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SarniaLo

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About SarniaLo

  • Rank
    Cool Cruiser

About Me

  • Location
    France
  • Interests
    Sailing, photography
  • Favorite Cruise Line(s)
    Hurtigruten
  • Favorite Cruise Destination Or Port of Call
    Arctic & Antarctic
  • If you have a personal or hobby CRUISE or TRAVEL BLOG, include the url here:
    http://voyageterremer.blogspot.com

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  1. Same here, with more ports of stop and more time in Patagonian channels. Is there another reason that the second itinerary is still in the running? Company, price?
  2. Can you elaborate on which ship/company you are looking at (and point us to the itineraries?), because most of the Antarctica cruise I know (and the ones I did) actually depart from Ushuaia and return there. If you are looking at a "cruise by" in Antarctica with no landings, I don't think the direction matters much and you can choose whichever suits best your overall travel plans.
  3. The booking engine on the website has changed recently. Maybe it is not possible now to book on the Norwegian website if you do not reside in Norway? Check the ToS maybe.
  4. If 442 and 450 in the quote are the cabin numbers, then it seems to be the same category (cabins on the same deck, just a couple of doors apart and seem to be the same size). Yes I agree prices in NOK are usually cheaper, I booked now all my Norway coastal trip on the Norwegian website, but that is a substantial difference (note however that if you buy on the Norwegian website in NOK, then the contract is ruled by Norwegian laws and not your own country's).
  5. Conctacting Hurtigruten directly might provide the appropriate answer, but I suspect it is also a question of whether the mentioned date includes a flight or not. The earlier date would be the date of the flight before the cruise, the later date is the date the ship departs from port. I would check carefully for each quote what is included in the price and what is not (particularly with regards to flights) and the day by day itinerary if provided. The price difference is crazy, particularly if the price in NOK includes the flight and the price in $ does not (or maybe it's not US$ ?).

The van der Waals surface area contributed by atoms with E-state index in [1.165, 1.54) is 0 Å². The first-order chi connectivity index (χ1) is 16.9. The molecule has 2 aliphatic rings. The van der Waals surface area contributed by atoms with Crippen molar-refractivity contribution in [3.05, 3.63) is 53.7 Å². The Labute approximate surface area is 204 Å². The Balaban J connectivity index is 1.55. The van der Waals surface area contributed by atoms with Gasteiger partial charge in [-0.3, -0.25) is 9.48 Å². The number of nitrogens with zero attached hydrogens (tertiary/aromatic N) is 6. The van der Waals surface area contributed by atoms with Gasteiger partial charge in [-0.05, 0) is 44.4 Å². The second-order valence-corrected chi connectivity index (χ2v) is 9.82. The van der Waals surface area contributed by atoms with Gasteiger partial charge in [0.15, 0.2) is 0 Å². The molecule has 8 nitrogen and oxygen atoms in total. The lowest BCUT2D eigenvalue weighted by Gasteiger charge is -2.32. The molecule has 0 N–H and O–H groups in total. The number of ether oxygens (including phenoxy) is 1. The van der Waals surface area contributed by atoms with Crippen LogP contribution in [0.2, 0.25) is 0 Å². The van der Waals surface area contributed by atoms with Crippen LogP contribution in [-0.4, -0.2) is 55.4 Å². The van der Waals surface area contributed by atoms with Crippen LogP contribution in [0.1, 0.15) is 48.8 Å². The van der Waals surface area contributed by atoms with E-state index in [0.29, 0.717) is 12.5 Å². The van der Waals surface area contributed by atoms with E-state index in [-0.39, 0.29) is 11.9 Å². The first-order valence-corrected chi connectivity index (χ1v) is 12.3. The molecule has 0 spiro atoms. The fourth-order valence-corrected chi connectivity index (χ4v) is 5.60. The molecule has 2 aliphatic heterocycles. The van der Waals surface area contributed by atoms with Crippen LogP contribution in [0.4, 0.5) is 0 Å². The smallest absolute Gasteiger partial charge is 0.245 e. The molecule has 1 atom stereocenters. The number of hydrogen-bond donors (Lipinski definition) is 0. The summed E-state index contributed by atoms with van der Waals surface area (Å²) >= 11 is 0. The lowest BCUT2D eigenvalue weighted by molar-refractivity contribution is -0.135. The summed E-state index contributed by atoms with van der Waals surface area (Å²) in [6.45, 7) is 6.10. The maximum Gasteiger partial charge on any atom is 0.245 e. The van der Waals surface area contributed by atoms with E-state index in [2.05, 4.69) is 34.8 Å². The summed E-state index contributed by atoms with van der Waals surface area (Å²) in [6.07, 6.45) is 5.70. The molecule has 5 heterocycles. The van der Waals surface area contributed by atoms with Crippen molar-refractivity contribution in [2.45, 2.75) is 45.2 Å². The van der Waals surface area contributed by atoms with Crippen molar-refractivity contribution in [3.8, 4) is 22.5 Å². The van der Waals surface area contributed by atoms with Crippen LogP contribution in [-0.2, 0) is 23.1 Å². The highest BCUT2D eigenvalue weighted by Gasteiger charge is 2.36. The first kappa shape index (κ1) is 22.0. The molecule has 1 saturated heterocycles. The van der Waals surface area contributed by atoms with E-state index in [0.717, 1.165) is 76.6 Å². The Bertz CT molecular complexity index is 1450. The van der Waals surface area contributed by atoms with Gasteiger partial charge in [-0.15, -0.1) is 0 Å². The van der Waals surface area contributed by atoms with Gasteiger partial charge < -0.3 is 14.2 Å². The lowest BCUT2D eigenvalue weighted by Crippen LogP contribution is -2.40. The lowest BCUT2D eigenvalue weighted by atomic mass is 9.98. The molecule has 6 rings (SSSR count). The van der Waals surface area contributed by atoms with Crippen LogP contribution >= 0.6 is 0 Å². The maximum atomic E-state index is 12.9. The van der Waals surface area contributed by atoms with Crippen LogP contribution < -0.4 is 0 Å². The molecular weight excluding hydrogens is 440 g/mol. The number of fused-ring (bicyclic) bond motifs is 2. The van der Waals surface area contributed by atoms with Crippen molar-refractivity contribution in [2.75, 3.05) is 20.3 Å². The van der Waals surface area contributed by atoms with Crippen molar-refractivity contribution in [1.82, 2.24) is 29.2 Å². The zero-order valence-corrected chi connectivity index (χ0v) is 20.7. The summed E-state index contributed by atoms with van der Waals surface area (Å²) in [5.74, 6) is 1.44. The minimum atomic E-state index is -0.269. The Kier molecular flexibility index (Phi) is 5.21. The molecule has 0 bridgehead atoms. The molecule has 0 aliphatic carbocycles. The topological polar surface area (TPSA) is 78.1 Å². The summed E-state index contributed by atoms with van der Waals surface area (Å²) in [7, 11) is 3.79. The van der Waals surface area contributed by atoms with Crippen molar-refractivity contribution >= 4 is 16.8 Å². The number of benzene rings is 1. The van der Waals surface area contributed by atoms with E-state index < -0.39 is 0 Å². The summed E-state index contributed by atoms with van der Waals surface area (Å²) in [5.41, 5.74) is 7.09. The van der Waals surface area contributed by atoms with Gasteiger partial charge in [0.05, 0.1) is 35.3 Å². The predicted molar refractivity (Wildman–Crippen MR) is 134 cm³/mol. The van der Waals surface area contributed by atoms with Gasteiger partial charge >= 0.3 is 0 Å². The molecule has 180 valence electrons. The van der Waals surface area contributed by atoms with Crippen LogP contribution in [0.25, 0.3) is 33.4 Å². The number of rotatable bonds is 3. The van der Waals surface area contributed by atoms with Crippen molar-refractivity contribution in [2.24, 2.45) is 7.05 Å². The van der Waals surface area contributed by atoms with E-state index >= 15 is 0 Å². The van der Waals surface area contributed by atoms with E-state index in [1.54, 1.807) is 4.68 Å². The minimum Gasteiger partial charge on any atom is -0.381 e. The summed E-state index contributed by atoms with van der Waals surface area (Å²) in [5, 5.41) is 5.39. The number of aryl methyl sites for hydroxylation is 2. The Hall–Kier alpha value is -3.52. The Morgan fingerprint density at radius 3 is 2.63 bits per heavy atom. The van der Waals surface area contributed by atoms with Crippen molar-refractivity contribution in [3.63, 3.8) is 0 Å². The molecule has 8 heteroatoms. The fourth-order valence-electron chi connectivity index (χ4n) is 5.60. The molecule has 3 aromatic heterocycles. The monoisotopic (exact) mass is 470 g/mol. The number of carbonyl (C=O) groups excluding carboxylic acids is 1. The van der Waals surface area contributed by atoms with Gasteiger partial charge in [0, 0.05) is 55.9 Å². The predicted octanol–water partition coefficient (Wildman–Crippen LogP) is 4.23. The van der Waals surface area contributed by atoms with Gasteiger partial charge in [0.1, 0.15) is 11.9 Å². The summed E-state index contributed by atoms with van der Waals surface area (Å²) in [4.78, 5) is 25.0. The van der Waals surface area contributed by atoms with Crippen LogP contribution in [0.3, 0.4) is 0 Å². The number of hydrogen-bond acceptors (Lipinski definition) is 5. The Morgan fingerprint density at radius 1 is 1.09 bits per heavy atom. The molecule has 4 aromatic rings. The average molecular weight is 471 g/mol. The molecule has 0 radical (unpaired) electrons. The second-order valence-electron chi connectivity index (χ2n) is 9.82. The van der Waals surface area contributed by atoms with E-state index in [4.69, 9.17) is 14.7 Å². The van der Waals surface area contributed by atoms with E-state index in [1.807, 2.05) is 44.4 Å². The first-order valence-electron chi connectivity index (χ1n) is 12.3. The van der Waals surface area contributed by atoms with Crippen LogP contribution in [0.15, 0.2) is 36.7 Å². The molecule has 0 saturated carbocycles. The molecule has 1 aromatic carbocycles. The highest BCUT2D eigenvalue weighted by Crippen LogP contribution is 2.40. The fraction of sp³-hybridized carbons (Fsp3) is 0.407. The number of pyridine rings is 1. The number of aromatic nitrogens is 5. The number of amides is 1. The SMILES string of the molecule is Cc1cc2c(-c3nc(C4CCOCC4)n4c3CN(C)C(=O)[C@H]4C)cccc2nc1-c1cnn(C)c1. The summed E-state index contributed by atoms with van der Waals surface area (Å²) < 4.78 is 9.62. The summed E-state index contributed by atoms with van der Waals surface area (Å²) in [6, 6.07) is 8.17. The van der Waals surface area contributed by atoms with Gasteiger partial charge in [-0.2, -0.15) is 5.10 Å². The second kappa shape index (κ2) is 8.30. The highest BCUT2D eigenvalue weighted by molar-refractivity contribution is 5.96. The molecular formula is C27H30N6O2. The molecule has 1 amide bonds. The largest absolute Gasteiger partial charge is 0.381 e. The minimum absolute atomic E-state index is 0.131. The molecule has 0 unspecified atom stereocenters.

6. I think it's still pretty much a follow-up to your original question. I have no experience with suites/mini-suites, so cannot help you there, but I have sailed on both Finnmarken and Polarlys (before refurbishment). Both are really nice ships, so either one would work. I have a soft spot for Finnmarken, even though she is bigger, because I like the subdued Art Deco design, and particularly because she has this awesome open bow deck which is great for sightseeing and even better for Northern Light watching, if you are going in winter or fall. I personaly do not like the new interior design of Polarlys (I find it really cold and borderline tacky in parts) but some people really like it so it's really down to preference (and I would not choose a ship based on design only, anyway). Polarlys has the standard layout of all the ships of this generation, with good inside and outside spaces, but the front deck is not accessible to passengers. Hopefully someone will chime in with more on the cabins.
  7. Planning is half the fun anyway, as long as you manage your expectations (which you seem to be doing just fine), and who knows, you can learn a couple of things in the process, so it's never wasted time! 😉